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Photo Credit - Carol Rosegg
Altar Boyz
Monday - Friday @ 8:00PM
Saturday 2:00PM & 8:00PM
Sunday 3:00PM & 7:00PM
New World Stages

Reviewed by Frank J. Avella

Breezy, slightly-subversive, silly-at-times, too-often-safe…yet damned entertaining, Altar Boyz has been running to packed houses for over a year and it's pretty obvious why. It's the type of show that makes you instantly want to revisit it, with new friends, so you can gage their reaction AND so you can have some mindless fun all over again!

The musical is not groundbreaking or daring and it doesn't pretend to be. You can enjoy yourself whether you're a practicing Catholic or an atheist. But along the merriment way there are a few important messages that seep through about acceptance, tolerance and not selling out to the “evils” of the world and remaining true to yourself.

All that and five cute boys who sing their pants off (okay, not literally…this is NOT Naked Altar Boyz Singing..hmmm…maybe it should be-perhaps in the Amsterdam version…)

The plot is flimsy: Matthew, Mark, Luke, Juan and Abraham (yes, Abraham!) are on a "Raise the Praise Tour" and their goal is to save every soul in the audience. That's pretty much it.

The score itself isn't the most memorable. Except for the exciting opening “We Are the Altar Boyz” and the moving finale, “I Believe”, most of the songs are generic pop. It's the way the boyz perform them that make it a joy to experience.

From the gleefully ironic, “I'm a Catholic,” sung to gay perfection by newcomer Zach Hanna, to the stamina-challenging “Body, Mind & Soul” which Ryan Duncan sings the crap out of, the boyz prove their stage prowess over and over.

As Matthew, Jason Celaya holds the show together and is the key standout performance. With more energy and sly sex appeal than all the Boy Bands, Celaya sends sparks whenever he's onstage (and that's the entire show, folks!)

For sheer kick-ass entertainment, seek worship with the inspirational and cute-as-the-devil Altar Boyz!

Book by Kevin Del Aguila; Music and Lyrics by Gary Adler & Michael Patrick Walker;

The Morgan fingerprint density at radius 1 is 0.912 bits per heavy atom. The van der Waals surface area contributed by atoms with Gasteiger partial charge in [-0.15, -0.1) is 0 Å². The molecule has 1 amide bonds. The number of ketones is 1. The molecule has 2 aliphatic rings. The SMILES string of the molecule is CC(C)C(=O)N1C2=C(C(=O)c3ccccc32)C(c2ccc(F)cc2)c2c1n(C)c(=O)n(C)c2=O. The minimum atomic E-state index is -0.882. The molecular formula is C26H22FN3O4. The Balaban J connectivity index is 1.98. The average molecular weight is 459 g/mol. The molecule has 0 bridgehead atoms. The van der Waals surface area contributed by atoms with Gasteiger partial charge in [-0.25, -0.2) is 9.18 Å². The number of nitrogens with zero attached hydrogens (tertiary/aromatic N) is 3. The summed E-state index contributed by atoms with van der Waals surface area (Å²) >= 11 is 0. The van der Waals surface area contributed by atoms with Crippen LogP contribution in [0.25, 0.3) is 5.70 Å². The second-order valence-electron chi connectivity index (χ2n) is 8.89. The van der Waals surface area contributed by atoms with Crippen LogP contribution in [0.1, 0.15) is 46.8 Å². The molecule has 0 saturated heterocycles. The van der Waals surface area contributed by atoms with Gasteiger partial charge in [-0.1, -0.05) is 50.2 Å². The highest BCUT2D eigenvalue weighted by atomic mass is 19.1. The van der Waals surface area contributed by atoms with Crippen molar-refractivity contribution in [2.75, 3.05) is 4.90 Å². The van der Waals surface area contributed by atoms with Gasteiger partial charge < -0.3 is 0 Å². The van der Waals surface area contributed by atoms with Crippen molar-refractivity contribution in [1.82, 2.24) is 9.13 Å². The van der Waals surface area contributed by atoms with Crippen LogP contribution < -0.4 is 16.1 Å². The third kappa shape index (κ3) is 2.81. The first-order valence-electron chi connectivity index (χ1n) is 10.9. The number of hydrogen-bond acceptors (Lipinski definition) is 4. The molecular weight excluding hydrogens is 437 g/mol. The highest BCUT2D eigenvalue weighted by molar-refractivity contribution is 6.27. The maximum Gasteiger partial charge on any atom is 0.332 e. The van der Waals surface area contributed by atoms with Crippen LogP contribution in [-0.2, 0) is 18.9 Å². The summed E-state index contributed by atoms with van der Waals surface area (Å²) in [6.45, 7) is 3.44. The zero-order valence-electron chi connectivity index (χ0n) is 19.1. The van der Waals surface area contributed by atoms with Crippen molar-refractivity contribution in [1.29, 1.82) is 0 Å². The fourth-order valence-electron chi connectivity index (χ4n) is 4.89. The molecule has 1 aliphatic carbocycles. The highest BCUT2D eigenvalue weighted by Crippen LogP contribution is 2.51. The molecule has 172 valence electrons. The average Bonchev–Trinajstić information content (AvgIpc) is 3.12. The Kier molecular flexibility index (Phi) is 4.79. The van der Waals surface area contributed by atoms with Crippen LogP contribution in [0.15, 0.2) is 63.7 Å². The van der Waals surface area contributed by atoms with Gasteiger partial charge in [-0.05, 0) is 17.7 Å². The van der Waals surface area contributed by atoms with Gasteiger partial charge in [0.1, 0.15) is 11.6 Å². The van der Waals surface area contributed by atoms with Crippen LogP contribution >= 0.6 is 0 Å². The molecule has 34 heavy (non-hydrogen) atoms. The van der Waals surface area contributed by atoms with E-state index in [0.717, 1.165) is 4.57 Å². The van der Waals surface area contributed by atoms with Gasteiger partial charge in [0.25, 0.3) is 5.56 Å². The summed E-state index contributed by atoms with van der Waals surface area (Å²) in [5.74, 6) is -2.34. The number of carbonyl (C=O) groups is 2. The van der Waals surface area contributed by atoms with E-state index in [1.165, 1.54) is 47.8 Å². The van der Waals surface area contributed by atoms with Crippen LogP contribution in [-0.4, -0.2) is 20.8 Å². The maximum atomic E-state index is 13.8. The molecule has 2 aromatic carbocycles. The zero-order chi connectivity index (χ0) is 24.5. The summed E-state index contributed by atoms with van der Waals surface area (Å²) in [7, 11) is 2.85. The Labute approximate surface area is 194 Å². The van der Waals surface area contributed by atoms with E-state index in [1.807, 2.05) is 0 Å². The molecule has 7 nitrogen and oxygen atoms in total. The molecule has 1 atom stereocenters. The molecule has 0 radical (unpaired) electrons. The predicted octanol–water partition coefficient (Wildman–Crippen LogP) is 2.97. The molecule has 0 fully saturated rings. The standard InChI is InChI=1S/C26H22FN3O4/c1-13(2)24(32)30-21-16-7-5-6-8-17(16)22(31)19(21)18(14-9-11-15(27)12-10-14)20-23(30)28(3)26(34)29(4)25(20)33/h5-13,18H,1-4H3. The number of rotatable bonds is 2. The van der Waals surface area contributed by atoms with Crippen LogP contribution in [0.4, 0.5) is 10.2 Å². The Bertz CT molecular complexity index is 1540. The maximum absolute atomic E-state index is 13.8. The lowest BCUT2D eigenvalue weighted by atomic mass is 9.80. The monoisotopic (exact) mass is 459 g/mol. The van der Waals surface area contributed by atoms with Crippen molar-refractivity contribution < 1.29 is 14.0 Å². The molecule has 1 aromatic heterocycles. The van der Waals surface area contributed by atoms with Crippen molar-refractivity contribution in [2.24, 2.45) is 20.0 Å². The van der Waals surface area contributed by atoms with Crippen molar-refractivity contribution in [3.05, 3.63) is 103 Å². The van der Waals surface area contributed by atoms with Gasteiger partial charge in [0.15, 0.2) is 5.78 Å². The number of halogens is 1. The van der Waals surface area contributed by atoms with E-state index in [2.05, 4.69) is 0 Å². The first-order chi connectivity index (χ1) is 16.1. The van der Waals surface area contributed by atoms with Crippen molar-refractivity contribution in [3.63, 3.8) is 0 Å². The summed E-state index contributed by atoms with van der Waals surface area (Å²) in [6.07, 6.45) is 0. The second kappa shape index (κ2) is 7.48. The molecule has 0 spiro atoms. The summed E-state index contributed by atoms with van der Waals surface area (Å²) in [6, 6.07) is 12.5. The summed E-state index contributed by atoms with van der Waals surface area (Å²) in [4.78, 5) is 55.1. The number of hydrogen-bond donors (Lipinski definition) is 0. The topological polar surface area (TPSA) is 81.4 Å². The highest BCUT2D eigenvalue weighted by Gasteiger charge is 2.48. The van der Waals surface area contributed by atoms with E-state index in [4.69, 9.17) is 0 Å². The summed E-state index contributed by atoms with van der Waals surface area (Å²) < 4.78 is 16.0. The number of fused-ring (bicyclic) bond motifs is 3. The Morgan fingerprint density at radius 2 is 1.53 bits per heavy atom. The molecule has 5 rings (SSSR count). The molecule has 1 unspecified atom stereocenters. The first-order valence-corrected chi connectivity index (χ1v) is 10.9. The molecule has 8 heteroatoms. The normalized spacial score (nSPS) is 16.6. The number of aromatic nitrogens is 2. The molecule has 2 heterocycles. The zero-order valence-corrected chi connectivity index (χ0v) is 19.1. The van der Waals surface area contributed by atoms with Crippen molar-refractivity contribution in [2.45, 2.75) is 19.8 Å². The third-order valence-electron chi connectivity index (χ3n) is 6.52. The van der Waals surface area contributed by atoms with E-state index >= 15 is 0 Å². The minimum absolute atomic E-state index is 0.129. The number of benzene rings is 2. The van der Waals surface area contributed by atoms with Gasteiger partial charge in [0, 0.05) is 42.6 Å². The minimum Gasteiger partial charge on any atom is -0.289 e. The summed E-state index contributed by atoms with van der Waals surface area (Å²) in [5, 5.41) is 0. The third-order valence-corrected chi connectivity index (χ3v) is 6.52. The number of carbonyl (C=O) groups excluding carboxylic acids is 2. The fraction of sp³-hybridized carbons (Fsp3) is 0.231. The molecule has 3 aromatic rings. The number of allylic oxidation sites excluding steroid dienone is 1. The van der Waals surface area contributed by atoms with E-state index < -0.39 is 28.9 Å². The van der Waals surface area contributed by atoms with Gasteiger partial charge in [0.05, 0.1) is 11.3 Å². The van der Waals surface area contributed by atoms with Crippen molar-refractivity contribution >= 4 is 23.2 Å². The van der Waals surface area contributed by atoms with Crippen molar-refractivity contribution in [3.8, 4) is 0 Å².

Conceived by Marc Kessler & Ken Davenport; Choreographed by Christopher Gattelli; Directed by Stafford Arima. Starring: Jason Celaya (Matthew); Zach Hanna (Mark); Andrew C. Call (Luke); Ryan Duncan (Juan); and Dennis Moench (Abraham).

Tickets $25.00-$75.00 at and 212-239-6200 or 800-432-7250

New World Stages|340 West 50th Street

Photo Credit Mary Blanco

Les Ballets Grandiva at Symphony Space
Apr 16 & 17, 2007
The Run is Over

Beyond Genderbending

Reviewed by William S. Gooch, III

What makes a ballerina great or memorable? Is it her pristine technique, her lyricism, or her onstage allure? Rarely in the dance world do you get all these attributes embodied in one dancer, the exceptions are perhaps, Margot Fonteyn, Suzanne Farrell, Virginia Johnson or Sylvie Guillem, to name a few. During its April engagement at New York City’s Symphony Space, Les Ballets Grandiva comes close to showcasing ballerinas that are memorable, if not quite yet great.

Unlike their predecessors, Grandiva has gone far beyond the joke of hairy-chested men in tutus and pointe shoes. With quality productions, good choreography, and male dancers that can rival female ballerinas, Grandiva has made the phenomenon of all-male ballet comedy into an artform.

At its April 17th performance, Les Ballets Grandiva presented a very diverse repertoire, opening with all-time favorite, Pas de Quatre. This 18th century classic centers on four rival ballerinas of that era—Marie Taglioni, Fanny Cerrito, Lucile Grahn and Carlotta Grisi—who dance together, and exhibit their individual talents in four distinct solos. Traditionally, at the end of each ballerina’s variation, rival ballerinas cordially bow to each other and give the spotlight to the next dancer with just a hint of condescension. However, in Grandiva’s rendering, the backstage jealousies and cattiness are brought on stage, front and center. Ballerinas trip each other, roll their eyes, and mug for applause. Natalia Macabre (Brian Norris) as prima ballerina assoluta, Marie Taglioni, is the celebre of the group. Even though she is aging and runs of out of steam during the more technically challenging sections, Taglioni is still the HBIC (head ballerina in charge).